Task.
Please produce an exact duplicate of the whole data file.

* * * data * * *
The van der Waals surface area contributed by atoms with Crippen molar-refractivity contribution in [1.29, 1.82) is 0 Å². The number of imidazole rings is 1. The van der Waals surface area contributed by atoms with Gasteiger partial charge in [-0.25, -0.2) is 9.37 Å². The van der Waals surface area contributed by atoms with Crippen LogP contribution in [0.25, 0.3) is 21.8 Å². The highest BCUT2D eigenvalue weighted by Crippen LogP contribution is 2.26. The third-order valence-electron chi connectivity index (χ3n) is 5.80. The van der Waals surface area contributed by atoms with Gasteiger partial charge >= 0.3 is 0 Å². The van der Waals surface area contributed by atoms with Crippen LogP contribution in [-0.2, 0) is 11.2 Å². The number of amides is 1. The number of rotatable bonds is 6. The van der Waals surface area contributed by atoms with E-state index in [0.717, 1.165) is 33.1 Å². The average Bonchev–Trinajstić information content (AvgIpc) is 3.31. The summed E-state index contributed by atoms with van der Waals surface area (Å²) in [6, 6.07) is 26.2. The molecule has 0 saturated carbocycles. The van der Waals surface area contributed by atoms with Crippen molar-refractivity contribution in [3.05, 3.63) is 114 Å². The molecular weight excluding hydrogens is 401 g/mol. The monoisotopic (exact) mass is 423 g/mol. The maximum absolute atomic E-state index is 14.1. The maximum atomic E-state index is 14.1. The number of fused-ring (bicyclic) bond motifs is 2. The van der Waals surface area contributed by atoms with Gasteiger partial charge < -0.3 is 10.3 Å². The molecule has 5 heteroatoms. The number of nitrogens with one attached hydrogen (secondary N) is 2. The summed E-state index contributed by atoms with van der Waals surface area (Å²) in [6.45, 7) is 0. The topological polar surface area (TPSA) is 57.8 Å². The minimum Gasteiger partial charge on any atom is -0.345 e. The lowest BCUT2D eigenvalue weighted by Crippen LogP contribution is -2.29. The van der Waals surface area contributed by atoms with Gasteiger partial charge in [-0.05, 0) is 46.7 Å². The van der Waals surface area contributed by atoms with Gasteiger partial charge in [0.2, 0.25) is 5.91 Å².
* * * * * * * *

The van der Waals surface area contributed by atoms with Crippen molar-refractivity contribution in [1.29, 1.82) is 0 Å². The number of imidazole rings is 1. The van der Waals surface area contributed by atoms with Gasteiger partial charge in [-0.25, -0.2) is 9.37 Å². The van der Waals surface area contributed by atoms with Crippen LogP contribution in [0.25, 0.3) is 21.8 Å². The highest BCUT2D eigenvalue weighted by Crippen LogP contribution is 2.26. The third-order valence-electron chi connectivity index (χ3n) is 5.80. The van der Waals surface area contributed by atoms with Gasteiger partial charge >= 0.3 is 0 Å². The van der Waals surface area contributed by atoms with Crippen LogP contribution in [-0.2, 0) is 11.2 Å². The number of amides is 1. The number of rotatable bonds is 6. The van der Waals surface area contributed by atoms with E-state index in [0.717, 1.165) is 33.1 Å². The average Bonchev–Trinajstić information content (AvgIpc) is 3.31. The summed E-state index contributed by atoms with van der Waals surface area (Å²) in [6, 6.07) is 26.2. The molecule has 0 saturated carbocycles. The van der Waals surface area contributed by atoms with Crippen molar-refractivity contribution in [3.05, 3.63) is 114 Å². The molecular weight excluding hydrogens is 401 g/mol. The monoisotopic (exact) mass is 423 g/mol. The maximum absolute atomic E-state index is 14.1. The maximum atomic E-state index is 14.1. The number of fused-ring (bicyclic) bond motifs is 2. The van der Waals surface area contributed by atoms with Gasteiger partial charge < -0.3 is 10.3 Å². The molecule has 5 heteroatoms. The number of nitrogens with one attached hydrogen (secondary N) is 2. The summed E-state index contributed by atoms with van der Waals surface area (Å²) in [6.45, 7) is 0. The topological polar surface area (TPSA) is 57.8 Å². The minimum Gasteiger partial charge on any atom is -0.345 e. The lowest BCUT2D eigenvalue weighted by Crippen LogP contribution is -2.29. The van der Waals surface area contributed by atoms with Gasteiger partial charge in [-0.05, 0) is 46.7 Å². The van der Waals surface area contributed by atoms with Gasteiger partial charge in [0.2, 0.25) is 5.91 Å².